The 600th Anniversary of the Reformation!


Are you ready for the 600th anniversary of the Reformation? No, that’s not a typo. Yes, I realize that all year we’ve been commemorating the 500th anniversary of the Reformation. And we’re not done, as we continue our Reformation Sermon Series and book read-along throughout the month, culminating on Reformation Sunday, October 29. (Look for Reformation events and activities throughout this Messenger.)

But I have to confess that I’m still more interested in the 600th anniversary than the 500th. Or, perhaps to put it more bluntly, I’m concerned about whether there will even be a 600th anniversary of the Reformation. A recent survey by the Pew Research Center discovered that, 500 years after the Reformation, few Protestants – including Lutherans! – understand or affirm classic Reformation teachings including the belief that “faith alone” is enough to guarantee salvation and that the Bible is the primary authority in matters of faith.

Which brings me to the first of two primary reasons I wonder whether there will be enough Lutherans to warrant another celebration of the Reformation a century from now: how can we share a faith we do not know or understand? To address this question, we will be stressing not only faith formation among our Confirmands and youth, but across the congregation. We are in the middle of a sermon series on Luther’s theology now. In the spring, we will dive more deeply into our worship with another sermon series that opens up and explains the various parts of our Sunday services so we can understand, appreciate, and thereby get more out of our worship experience. And next year we will renew our study of Scripture by moving into a “narrative lectionary” on Sunday mornings that immerses us in the broad sweep of the biblical story rather than simply exposing us to isolated scenes.

There is, however, a second reason I wonder about whether there will be a 600th anniversary celebration of the Reformation: the emerging generation needs not simply to see that their parents and grandparents care about the church, they need to understand why. The longest research study ever conducted in the United States on the faith patterns of younger people discovered something rather surprising: the most important factor in a young person’s faith development is not the youth program, church camp, or youth pastor; rather, the most important factor is the number of adults who are willing to share their faith and tell a young person in their lives why faith and the church matter to them. Don’t get me wrong: Our youth groups, Sunday School, Confirmation, COP, staff, and pastors all matter a great deal – but they matter primarily because they create opportunities for relationships to be built across generations and for faith stories to be shared. Faith, as the saying goes, is caught, not simply taught.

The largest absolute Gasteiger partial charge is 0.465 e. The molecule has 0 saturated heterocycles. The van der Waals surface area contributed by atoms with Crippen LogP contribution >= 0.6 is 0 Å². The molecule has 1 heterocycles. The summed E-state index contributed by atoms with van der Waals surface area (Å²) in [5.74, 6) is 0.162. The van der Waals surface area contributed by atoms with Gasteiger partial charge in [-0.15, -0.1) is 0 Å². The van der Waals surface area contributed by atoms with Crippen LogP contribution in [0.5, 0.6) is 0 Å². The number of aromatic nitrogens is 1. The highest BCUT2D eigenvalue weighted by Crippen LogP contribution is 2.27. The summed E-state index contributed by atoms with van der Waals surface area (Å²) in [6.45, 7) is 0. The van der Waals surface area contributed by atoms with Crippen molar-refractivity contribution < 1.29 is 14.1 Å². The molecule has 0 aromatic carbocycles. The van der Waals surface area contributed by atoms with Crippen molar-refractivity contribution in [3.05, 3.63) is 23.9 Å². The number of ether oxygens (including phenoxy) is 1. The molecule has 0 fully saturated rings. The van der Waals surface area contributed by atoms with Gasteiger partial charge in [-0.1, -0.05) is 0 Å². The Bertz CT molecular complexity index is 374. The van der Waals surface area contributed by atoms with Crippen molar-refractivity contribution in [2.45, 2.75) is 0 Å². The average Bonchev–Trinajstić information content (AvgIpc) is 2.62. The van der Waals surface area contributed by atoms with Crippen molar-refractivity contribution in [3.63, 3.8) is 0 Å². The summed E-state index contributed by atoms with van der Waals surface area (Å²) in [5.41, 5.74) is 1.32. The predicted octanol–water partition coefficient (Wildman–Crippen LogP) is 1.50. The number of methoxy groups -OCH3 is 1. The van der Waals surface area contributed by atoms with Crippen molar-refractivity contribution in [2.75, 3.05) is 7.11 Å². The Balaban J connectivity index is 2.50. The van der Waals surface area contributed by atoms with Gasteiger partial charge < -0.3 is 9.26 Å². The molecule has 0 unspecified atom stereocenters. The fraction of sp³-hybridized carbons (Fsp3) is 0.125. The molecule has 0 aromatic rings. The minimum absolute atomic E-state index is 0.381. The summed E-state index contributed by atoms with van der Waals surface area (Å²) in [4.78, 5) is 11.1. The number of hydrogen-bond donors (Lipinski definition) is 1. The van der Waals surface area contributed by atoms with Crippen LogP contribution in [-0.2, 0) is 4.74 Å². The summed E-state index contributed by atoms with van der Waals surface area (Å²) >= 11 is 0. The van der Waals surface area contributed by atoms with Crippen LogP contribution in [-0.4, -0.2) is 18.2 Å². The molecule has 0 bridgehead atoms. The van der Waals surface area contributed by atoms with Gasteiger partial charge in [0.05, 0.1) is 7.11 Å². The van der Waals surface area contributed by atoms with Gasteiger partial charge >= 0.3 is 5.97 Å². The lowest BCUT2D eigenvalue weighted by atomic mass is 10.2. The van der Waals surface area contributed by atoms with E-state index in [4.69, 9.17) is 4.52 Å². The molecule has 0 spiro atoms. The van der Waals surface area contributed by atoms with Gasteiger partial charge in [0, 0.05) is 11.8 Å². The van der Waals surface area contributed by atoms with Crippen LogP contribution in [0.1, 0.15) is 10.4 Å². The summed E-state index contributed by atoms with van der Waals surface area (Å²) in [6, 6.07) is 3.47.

Which means, once again, that we will focus not only on building these relationships in and through our wonderful youth groups, Sunday School, choirs, Confirmation, and camp, but also by equipping Christians of all ages to know, understand, appreciate, put to use, and be able to share their faith. This focus on faith formation across generations will increasingly shape our worship, music, preaching, and education and will prove influential in our pastoral searches and other personnel decisions. We are recipients of an incredibly rich treasure and inheritance, through the Reformation, of course, but even more in and through the gospel that the Reformation sought to elevate.

In addition to highlighting our renewed focus on faith formation, I want also to remind you of the importance of our Stewardship initiative to all of this. The pledges you make, the offerings you give – these make possible all we do inside our congregation and across the communities we serve. It is not too late to pledge and your decision to do so – or not – is simply crucial, as those decisions will determine the quality and caliber of the programs and opportunities we can offer. Thank you for your intentional, prayerful decisions about your financial support.
Luther’s theology has shaped my life in ways I can hardly describe, which is why the 500th anniversary means so much to me. But my kids – and the kids I see all over the Mount Olivet community – mean even more. Which is why I’m dedicated to shaping and leading a congregation that not only knows, but wants to share, its rich inheritance of grace and faith with the emerging generation. And if we can do that, then I am confident there will, indeed, be a 600th anniversary to celebrate!